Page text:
by Etienne Suarven Lorneau, in Dark
Part I: The brightest star
A melody of coal and silver
"Mom, where is dad? He said he would come for dinner tonight..." Young Ela's voice clearly showed her sleepiness and sadness.
"Probably in the castle, sweet..."
"Why does he have to stay there so long? He never comes home..."
"Your father is a minister of the kingdom, sweet. He must work hard to make our land better."
"But our land is good enough, mom..."
"Yes, sweet. I have no idea either what he works so much on. But I am sure he will be back by morning, so what do you say about going to bed now and waiting until tomorrow to see him?"
"But I wanted to see him today..."
"Me too, Ela. But it is late, all the servants are already sleeping, you should go to bed too. Come, I will take you."
"Will you wait there until I sleep, mom?"
"Of course, sweet."
Fania reached out to the candle over the table, noticing a piece of parchment her daughter had been drawing on. Posing before some trees, holding the hands of her parents, the six years old coal outlined child had a smile on her face. She left the parchment and took the candle, heading to the girl's bedroom with Ela holding tightly her mother's dress.
A few minutes later Fania was back into the dining room. "Poor Ela, she was pretty tired," was what crossed her mind the moment she laid the candle back on the table, where it cast its light upon the utopian, coal made family of the drawing. The mother let out a soft, ironic smile, and, leaving the candle in that place, walked to the front door.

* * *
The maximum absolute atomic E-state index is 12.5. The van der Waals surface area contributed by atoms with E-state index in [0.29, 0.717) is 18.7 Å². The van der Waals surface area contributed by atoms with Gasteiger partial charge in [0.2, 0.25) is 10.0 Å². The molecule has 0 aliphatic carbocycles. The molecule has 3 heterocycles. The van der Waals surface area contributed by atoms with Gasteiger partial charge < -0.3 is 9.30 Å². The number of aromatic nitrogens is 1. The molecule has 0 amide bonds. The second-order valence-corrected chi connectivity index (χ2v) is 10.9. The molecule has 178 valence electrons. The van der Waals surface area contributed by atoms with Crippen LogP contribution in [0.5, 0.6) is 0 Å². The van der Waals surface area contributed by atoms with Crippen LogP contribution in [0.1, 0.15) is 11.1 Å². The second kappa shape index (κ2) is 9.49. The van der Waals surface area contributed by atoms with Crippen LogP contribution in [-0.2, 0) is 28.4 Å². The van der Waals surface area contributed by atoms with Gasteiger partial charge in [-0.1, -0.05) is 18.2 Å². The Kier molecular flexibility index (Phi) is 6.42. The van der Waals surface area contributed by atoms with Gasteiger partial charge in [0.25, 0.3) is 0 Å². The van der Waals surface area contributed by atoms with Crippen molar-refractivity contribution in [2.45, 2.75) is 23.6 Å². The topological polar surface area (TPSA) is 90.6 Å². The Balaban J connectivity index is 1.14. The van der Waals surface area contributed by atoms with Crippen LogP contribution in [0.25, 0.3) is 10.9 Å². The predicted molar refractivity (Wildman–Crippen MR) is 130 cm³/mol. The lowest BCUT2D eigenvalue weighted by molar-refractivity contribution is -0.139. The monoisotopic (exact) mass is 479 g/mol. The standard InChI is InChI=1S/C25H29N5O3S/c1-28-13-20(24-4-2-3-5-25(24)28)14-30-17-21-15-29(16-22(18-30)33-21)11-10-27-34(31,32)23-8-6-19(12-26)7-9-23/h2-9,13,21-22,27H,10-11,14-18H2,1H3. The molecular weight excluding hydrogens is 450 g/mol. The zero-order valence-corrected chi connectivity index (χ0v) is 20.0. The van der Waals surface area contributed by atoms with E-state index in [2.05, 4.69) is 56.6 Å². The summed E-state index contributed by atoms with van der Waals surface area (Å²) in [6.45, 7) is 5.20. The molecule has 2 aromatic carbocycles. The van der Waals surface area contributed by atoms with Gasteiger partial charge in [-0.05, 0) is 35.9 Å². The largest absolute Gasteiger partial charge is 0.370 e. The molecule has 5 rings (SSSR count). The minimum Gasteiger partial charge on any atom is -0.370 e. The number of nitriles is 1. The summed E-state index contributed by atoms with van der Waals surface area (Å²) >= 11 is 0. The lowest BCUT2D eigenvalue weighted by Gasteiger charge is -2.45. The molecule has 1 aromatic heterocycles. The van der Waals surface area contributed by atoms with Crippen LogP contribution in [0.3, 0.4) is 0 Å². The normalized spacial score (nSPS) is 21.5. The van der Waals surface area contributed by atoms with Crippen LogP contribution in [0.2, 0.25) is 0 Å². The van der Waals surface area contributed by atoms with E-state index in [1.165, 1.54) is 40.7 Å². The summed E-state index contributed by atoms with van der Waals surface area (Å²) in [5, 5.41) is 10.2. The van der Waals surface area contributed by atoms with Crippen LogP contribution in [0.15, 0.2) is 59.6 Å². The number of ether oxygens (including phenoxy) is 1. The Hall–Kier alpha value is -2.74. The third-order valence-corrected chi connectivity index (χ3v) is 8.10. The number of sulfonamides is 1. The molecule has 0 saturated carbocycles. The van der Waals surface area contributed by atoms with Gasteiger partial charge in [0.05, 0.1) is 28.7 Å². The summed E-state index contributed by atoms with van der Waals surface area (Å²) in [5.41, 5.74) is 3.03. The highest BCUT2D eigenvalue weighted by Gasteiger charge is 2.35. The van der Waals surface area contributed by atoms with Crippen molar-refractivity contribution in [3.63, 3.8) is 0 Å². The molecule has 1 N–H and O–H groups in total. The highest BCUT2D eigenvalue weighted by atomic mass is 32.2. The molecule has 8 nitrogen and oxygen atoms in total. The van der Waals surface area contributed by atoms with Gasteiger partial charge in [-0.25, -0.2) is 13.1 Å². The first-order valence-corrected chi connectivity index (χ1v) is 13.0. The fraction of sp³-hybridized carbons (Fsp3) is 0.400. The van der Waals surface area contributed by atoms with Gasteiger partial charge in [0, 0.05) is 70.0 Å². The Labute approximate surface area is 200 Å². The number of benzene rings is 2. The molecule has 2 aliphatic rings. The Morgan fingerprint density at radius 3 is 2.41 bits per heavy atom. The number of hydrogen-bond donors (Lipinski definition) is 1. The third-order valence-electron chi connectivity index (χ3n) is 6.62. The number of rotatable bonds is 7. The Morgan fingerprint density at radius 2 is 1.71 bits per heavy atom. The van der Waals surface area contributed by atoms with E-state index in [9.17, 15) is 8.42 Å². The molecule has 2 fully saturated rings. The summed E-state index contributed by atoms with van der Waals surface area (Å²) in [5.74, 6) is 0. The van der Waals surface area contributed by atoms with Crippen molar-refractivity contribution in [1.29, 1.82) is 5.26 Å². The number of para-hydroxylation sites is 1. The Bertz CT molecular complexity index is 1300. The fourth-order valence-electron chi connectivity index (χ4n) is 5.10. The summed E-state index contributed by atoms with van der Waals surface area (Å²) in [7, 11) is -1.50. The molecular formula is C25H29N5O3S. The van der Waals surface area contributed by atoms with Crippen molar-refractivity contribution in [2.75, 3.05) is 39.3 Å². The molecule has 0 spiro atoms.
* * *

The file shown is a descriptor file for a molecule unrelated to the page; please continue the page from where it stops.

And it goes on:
"The stars are bright tonight."
A silver sphere shined in the sky, surround by hundreds of thousands little lights, all much alike, yet so different in brightness. Fania sat on a nearby bench, under one of the lamps that illuminated the front garden of the villa. She pointed to one of the static shining dots and said, as if someone was beside her:
"That star. The one that shines brighter than the others. See how its color is different too? The stormy night when I first met him, that was the only star in the sky. It was under that star that he promised to love me forever. And it is now under that same star that I sit, alone..."